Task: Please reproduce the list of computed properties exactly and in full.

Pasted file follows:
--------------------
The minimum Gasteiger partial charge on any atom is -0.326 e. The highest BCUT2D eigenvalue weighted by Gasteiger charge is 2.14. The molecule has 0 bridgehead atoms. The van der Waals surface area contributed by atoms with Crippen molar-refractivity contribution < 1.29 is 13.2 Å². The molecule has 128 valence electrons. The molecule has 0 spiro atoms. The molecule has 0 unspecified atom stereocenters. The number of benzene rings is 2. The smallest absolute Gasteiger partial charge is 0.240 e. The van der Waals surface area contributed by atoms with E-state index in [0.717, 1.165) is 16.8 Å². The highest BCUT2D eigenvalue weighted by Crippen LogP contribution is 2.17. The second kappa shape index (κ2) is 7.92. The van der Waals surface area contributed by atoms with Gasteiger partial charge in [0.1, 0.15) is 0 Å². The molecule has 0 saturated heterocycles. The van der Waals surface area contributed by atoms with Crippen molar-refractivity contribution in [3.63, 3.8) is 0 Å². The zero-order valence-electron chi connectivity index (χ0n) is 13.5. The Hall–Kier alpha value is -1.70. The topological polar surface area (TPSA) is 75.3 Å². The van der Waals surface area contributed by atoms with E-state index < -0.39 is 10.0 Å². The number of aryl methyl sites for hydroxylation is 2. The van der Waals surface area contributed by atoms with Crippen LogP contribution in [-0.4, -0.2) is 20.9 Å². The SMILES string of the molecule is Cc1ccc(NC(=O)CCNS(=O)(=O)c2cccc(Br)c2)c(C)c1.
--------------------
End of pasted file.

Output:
The minimum Gasteiger partial charge on any atom is -0.326 e. The highest BCUT2D eigenvalue weighted by Gasteiger charge is 2.14. The molecule has 0 bridgehead atoms. The van der Waals surface area contributed by atoms with Crippen molar-refractivity contribution < 1.29 is 13.2 Å². The molecule has 128 valence electrons. The molecule has 0 spiro atoms. The molecule has 0 unspecified atom stereocenters. The number of benzene rings is 2. The smallest absolute Gasteiger partial charge is 0.240 e. The van der Waals surface area contributed by atoms with E-state index in [0.717, 1.165) is 16.8 Å². The highest BCUT2D eigenvalue weighted by Crippen LogP contribution is 2.17. The second kappa shape index (κ2) is 7.92. The van der Waals surface area contributed by atoms with Gasteiger partial charge in [0.1, 0.15) is 0 Å². The molecule has 0 saturated heterocycles. The van der Waals surface area contributed by atoms with Crippen molar-refractivity contribution in [3.63, 3.8) is 0 Å². The zero-order valence-electron chi connectivity index (χ0n) is 13.5. The Hall–Kier alpha value is -1.70. The topological polar surface area (TPSA) is 75.3 Å². The van der Waals surface area contributed by atoms with E-state index < -0.39 is 10.0 Å². The number of aryl methyl sites for hydroxylation is 2. The van der Waals surface area contributed by atoms with Crippen LogP contribution in [-0.4, -0.2) is 20.9 Å². The SMILES string of the molecule is Cc1ccc(NC(=O)CCNS(=O)(=O)c2cccc(Br)c2)c(C)c1.